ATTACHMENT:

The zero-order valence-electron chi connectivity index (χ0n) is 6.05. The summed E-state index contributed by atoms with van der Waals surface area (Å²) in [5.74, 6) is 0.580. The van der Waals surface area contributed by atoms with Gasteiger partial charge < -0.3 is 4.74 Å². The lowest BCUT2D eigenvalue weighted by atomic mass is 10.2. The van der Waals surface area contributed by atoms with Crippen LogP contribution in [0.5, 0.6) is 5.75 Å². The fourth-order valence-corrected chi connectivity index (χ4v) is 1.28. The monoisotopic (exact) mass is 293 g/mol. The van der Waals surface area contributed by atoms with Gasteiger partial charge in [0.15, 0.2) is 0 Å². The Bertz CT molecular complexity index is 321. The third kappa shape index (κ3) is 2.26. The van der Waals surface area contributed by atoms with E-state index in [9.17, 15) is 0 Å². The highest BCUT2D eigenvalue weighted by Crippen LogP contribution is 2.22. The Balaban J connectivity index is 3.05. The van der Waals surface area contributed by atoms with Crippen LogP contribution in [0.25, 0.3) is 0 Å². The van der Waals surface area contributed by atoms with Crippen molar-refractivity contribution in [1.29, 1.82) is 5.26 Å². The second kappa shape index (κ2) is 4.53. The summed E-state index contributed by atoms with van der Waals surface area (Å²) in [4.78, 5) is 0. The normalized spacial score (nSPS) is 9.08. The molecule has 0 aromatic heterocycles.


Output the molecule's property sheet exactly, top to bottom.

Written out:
The zero-order valence-electron chi connectivity index (χ0n) is 6.05. The summed E-state index contributed by atoms with van der Waals surface area (Å²) in [5.74, 6) is 0.580. The van der Waals surface area contributed by atoms with Gasteiger partial charge < -0.3 is 4.74 Å². The lowest BCUT2D eigenvalue weighted by atomic mass is 10.2. The van der Waals surface area contributed by atoms with Crippen LogP contribution in [0.5, 0.6) is 5.75 Å². The fourth-order valence-corrected chi connectivity index (χ4v) is 1.28. The monoisotopic (exact) mass is 293 g/mol. The van der Waals surface area contributed by atoms with Gasteiger partial charge in [0.15, 0.2) is 0 Å². The Bertz CT molecular complexity index is 321. The third kappa shape index (κ3) is 2.26. The van der Waals surface area contributed by atoms with E-state index in [9.17, 15) is 0 Å². The highest BCUT2D eigenvalue weighted by Crippen LogP contribution is 2.22. The Balaban J connectivity index is 3.05. The van der Waals surface area contributed by atoms with Crippen LogP contribution in [0.25, 0.3) is 0 Å². The van der Waals surface area contributed by atoms with Crippen molar-refractivity contribution in [1.29, 1.82) is 5.26 Å². The second kappa shape index (κ2) is 4.53. The summed E-state index contributed by atoms with van der Waals surface area (Å²) in [4.78, 5) is 0. The normalized spacial score (nSPS) is 9.08. The molecule has 0 aromatic heterocycles.